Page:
ANSTO is supporting an industry-led initiative to identify and phase out PFAS chemicals in food packaging
Although PFAS chemicals have useful properties they are potential environmental pollutants
Nuclear technique on the STAR accelerator can detect and measure the presence of fluorine, an indicator of PFAS
Testing at ANSTO’s Centre for Accelerator Science supports an action plan just published by the Australian Packaging Covenant Organisation (APCO) to phase out per- and polyfluoroalkyl substances (PFAS) in fibre-based food contact packaging in Australia by December 2023.
PFAS compounds have a range of useful applications but are very resistant to degradation in the environment, which makes them potential environmental pollutants.
The new voluntary industry-led initiative provides guidelines to assist businesses in undertaking testing for fluorine – the F in PFAS - which is an indicator for the presence of PFAS.
A non-destructive, highly accurate and precise technique, known as particle-induced gamma-ray emission (PIGE), undertaken on the STAR accelerator at ANSTO’s Centre for Accelerator Science can detect trace amounts of fluorine concentration down to 50 parts per million (ppm).
This type of analysis is known as non-targeted screening, and the service is now available to research and industry users across Australia and overseas with rapid turnaround response times at ANSTO’s Centre for Accelerator Science.
“Our technique doesn't detect specific PFAS compounds, it measures the total fluorine concentration,” explained Dr Armand Atanacio.
“With traditional analytical chemistry techniques used for detecting specific PFAS compounds, it would be quite the task to screen for more than 9,000 compounds identified as a PFAS in each sample.
“Our approach is both time-saving and cost-saving,” Dr Atanacio added.
“STAR can run through a hundred samples in a short period of time non-destructively. This is usually about 10 to 15 minutes per sample.
“If we get 100 lines of food packaging, we can analyse all of those within a few days, provide the results and indicate which of those samples have elevated fluorine which suggests the presence of PFAS. The business could then focus on those 10 or 20 samples for further targeted testing.”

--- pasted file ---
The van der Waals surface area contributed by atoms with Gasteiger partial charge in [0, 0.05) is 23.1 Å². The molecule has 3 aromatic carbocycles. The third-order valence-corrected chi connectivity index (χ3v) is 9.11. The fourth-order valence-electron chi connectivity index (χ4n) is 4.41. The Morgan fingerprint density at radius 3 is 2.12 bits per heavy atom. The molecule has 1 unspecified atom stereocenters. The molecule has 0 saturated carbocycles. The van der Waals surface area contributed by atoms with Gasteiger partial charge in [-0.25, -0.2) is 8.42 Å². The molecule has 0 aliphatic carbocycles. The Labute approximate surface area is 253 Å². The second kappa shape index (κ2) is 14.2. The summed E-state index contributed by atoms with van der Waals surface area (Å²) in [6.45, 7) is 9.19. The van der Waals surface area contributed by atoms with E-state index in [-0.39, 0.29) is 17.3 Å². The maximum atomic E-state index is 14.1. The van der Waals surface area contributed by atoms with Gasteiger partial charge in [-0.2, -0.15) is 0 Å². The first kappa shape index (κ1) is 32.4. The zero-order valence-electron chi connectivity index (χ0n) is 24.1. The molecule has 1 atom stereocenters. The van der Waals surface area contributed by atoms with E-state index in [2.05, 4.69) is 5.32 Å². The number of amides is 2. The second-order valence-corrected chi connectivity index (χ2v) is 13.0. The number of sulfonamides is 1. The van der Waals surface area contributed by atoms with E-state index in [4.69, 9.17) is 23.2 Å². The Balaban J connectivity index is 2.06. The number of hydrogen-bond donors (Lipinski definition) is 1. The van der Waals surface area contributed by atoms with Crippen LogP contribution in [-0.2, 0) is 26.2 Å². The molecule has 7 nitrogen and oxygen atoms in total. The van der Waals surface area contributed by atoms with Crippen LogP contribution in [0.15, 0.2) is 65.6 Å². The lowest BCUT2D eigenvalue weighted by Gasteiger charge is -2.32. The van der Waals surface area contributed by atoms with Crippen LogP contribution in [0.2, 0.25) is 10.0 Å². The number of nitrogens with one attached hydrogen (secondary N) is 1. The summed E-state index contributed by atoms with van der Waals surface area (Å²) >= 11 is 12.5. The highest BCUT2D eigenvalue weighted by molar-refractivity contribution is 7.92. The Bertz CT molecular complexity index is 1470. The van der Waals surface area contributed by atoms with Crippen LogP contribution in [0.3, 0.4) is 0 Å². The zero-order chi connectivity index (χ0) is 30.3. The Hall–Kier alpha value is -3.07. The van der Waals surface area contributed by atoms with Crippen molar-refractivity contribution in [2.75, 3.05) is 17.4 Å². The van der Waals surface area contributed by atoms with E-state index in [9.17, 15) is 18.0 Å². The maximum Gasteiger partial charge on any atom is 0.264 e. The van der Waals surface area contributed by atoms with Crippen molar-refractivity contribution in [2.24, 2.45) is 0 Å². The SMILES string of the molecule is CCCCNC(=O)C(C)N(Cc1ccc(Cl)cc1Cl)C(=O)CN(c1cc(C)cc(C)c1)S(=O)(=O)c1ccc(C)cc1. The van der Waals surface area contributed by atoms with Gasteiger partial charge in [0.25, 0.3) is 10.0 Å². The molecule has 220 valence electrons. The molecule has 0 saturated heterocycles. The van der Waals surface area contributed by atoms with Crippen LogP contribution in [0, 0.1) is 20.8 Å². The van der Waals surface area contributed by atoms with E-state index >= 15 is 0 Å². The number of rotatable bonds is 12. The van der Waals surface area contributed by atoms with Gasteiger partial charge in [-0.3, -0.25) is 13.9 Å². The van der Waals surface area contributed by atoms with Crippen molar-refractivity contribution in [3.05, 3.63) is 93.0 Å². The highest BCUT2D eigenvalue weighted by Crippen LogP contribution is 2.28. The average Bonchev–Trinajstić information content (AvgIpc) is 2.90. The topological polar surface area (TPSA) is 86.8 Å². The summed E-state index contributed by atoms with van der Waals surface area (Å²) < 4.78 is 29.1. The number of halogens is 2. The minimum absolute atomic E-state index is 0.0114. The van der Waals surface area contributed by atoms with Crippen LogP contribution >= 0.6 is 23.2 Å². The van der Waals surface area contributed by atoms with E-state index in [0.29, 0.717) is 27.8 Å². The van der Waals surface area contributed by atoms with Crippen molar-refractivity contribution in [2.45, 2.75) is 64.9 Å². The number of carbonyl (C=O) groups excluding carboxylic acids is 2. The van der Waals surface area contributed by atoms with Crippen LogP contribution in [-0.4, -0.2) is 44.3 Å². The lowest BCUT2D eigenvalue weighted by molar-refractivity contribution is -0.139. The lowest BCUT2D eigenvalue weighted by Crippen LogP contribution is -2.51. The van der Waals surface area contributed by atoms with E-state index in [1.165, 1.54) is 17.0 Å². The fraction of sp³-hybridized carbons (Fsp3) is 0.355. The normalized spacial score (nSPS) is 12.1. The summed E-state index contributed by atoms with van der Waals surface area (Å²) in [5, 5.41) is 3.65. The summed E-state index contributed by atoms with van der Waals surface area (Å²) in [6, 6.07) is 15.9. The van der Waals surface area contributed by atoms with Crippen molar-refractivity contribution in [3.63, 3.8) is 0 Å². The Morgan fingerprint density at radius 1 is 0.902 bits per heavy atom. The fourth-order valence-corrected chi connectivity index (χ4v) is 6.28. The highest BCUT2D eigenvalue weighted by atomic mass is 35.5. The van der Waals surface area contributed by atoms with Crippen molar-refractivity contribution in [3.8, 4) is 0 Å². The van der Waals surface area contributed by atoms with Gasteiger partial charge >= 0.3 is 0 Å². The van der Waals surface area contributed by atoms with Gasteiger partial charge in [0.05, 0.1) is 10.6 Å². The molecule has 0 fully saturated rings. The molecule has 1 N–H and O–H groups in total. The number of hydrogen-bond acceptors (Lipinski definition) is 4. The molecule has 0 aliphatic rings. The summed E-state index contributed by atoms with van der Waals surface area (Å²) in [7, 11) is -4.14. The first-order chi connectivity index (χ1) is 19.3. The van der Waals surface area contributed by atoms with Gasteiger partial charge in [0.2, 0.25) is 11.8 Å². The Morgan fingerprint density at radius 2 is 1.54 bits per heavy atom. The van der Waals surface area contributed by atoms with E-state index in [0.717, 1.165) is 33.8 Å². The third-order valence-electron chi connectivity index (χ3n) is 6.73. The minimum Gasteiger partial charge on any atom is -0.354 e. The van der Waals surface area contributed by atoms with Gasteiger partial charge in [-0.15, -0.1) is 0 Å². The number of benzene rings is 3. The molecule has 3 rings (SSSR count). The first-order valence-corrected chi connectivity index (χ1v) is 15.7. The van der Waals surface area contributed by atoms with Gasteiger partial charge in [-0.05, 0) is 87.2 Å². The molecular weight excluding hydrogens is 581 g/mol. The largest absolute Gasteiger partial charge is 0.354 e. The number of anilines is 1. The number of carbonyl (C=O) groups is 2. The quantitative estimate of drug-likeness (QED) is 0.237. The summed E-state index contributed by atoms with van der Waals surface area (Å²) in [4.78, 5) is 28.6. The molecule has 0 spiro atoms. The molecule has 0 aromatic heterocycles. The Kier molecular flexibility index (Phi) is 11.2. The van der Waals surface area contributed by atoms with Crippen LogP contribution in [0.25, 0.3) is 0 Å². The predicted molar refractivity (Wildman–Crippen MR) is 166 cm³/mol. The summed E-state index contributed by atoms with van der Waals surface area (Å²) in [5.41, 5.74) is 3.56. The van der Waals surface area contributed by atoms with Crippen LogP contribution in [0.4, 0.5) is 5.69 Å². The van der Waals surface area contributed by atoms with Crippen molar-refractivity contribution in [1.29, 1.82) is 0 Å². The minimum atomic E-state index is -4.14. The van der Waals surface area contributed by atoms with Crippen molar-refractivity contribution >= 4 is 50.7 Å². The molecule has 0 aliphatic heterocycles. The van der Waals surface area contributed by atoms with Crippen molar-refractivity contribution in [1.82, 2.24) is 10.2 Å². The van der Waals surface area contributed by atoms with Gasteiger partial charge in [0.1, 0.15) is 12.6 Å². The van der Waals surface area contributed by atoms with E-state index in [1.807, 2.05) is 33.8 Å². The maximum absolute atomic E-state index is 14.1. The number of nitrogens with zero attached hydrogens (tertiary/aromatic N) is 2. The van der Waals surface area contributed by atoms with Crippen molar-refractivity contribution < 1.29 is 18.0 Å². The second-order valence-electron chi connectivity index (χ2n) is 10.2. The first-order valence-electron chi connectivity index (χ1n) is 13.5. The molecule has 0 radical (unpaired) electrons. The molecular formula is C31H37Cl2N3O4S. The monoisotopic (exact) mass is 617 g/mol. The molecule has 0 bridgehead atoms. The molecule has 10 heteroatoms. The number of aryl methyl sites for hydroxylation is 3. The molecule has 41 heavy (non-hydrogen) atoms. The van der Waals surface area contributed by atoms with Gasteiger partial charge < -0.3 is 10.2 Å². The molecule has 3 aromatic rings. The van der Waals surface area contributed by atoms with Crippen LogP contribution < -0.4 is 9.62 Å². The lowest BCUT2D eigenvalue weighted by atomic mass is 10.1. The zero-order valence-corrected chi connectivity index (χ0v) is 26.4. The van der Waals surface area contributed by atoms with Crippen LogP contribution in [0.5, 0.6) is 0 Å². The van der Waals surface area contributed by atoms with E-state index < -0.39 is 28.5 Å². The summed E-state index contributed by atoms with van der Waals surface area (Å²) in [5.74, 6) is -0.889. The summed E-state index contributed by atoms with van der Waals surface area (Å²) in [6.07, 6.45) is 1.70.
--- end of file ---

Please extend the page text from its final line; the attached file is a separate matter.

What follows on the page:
“On the other hand, the samples with no fluorine measured above our 50 ppm detection limit indicate there is likely no PFAS present.
“This testing will assist the regulators as well, as they are trying to set a limit in terms of what is acceptable total fluorine concentration in parts per million.
“Currently, above 100 parts per million total fluorine concentration is considered likely to contain intentionally added fluorine, and below that is likely remnants from recycled material that contains fluorine.
“The majority of the samples we receive are cellulose-based packaging, such as boxes for pizza, burgers and chips, but also a new stream of packaging made from sugar cane pulp called Bagasse,” said Dr Atanacio.
“From the 2021 pilot study we undertook with APCO, the highest levels of fluorine, above 800 ppm, were found in this sugarcane-based packaging. This is concerning as Begasse packaging is often marketed for its compostable features,” he added.
“Our PIGE technique can also be used for materials other than food packaging, such as fabric.”
“This is a great example of ANSTO nuclear and accelerator techniques rising to an industry challenge and pivoting our applications to provide a solution quickly. We are pleased to be working with APCO, who have responded to an Intergovernmental position on PFAS with their comprehensive plan,” said Dr Ceri Brenner, Leader, Centre for Accelerator Science.
“Details for contacting us have been included in the plan and are available on our website.”
It is designed to support businesses with the process of identifying PFAS in fibre-based food contact packaging and a pathway to phase it out.
In addition to a guide on how to test for total organic fluorine (TOF), the plan includes a step-by-step outline of how to report on the PFAS present in fibre-based food contact packaging.
Chris Foley, CEO, APCO commented: “The release of the PFAS Action Plan highlights our commitment as an industry to understand the knowledge gaps around substances like PFAS and to come up with collaborative solutions.”